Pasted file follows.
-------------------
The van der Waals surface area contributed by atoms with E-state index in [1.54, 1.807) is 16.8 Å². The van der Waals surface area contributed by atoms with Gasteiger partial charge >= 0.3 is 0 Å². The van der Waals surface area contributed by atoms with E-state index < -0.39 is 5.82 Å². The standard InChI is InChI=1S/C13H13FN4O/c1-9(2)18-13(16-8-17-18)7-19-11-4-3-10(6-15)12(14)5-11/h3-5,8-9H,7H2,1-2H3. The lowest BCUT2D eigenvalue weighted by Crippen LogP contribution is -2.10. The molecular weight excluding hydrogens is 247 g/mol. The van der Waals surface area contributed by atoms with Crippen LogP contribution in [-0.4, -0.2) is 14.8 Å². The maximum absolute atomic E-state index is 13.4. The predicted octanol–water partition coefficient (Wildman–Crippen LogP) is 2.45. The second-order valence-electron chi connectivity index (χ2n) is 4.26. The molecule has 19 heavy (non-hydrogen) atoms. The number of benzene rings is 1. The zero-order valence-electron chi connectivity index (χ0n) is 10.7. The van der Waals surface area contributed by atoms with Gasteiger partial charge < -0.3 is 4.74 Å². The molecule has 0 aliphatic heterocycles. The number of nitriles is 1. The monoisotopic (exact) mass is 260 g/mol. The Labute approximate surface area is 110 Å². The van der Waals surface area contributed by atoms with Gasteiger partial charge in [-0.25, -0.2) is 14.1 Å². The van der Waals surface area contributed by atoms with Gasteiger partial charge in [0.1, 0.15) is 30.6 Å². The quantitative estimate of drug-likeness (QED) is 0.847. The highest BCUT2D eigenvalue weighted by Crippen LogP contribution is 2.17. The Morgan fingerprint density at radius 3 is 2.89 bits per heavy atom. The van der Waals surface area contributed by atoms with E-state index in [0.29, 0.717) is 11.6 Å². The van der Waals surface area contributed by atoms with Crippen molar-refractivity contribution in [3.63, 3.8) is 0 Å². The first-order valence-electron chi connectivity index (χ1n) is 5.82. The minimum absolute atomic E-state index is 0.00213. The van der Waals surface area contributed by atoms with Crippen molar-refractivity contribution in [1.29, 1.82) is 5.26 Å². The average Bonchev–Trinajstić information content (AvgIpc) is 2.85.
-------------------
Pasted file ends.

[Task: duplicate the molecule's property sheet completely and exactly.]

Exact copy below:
The van der Waals surface area contributed by atoms with E-state index in [1.54, 1.807) is 16.8 Å². The van der Waals surface area contributed by atoms with Gasteiger partial charge >= 0.3 is 0 Å². The van der Waals surface area contributed by atoms with E-state index < -0.39 is 5.82 Å². The standard InChI is InChI=1S/C13H13FN4O/c1-9(2)18-13(16-8-17-18)7-19-11-4-3-10(6-15)12(14)5-11/h3-5,8-9H,7H2,1-2H3. The lowest BCUT2D eigenvalue weighted by Crippen LogP contribution is -2.10. The molecular weight excluding hydrogens is 247 g/mol. The van der Waals surface area contributed by atoms with Crippen LogP contribution in [-0.4, -0.2) is 14.8 Å². The maximum absolute atomic E-state index is 13.4. The predicted octanol–water partition coefficient (Wildman–Crippen LogP) is 2.45. The second-order valence-electron chi connectivity index (χ2n) is 4.26. The molecule has 19 heavy (non-hydrogen) atoms. The number of benzene rings is 1. The zero-order valence-electron chi connectivity index (χ0n) is 10.7. The van der Waals surface area contributed by atoms with Gasteiger partial charge < -0.3 is 4.74 Å². The molecule has 0 aliphatic heterocycles. The number of nitriles is 1. The monoisotopic (exact) mass is 260 g/mol. The Labute approximate surface area is 110 Å². The van der Waals surface area contributed by atoms with Gasteiger partial charge in [-0.25, -0.2) is 14.1 Å². The van der Waals surface area contributed by atoms with Gasteiger partial charge in [0.1, 0.15) is 30.6 Å². The quantitative estimate of drug-likeness (QED) is 0.847. The highest BCUT2D eigenvalue weighted by Crippen LogP contribution is 2.17. The Morgan fingerprint density at radius 3 is 2.89 bits per heavy atom. The van der Waals surface area contributed by atoms with E-state index in [0.29, 0.717) is 11.6 Å². The van der Waals surface area contributed by atoms with Crippen molar-refractivity contribution in [3.63, 3.8) is 0 Å². The first-order valence-electron chi connectivity index (χ1n) is 5.82. The minimum absolute atomic E-state index is 0.00213. The van der Waals surface area contributed by atoms with Crippen molar-refractivity contribution in [1.29, 1.82) is 5.26 Å². The average Bonchev–Trinajstić information content (AvgIpc) is 2.85.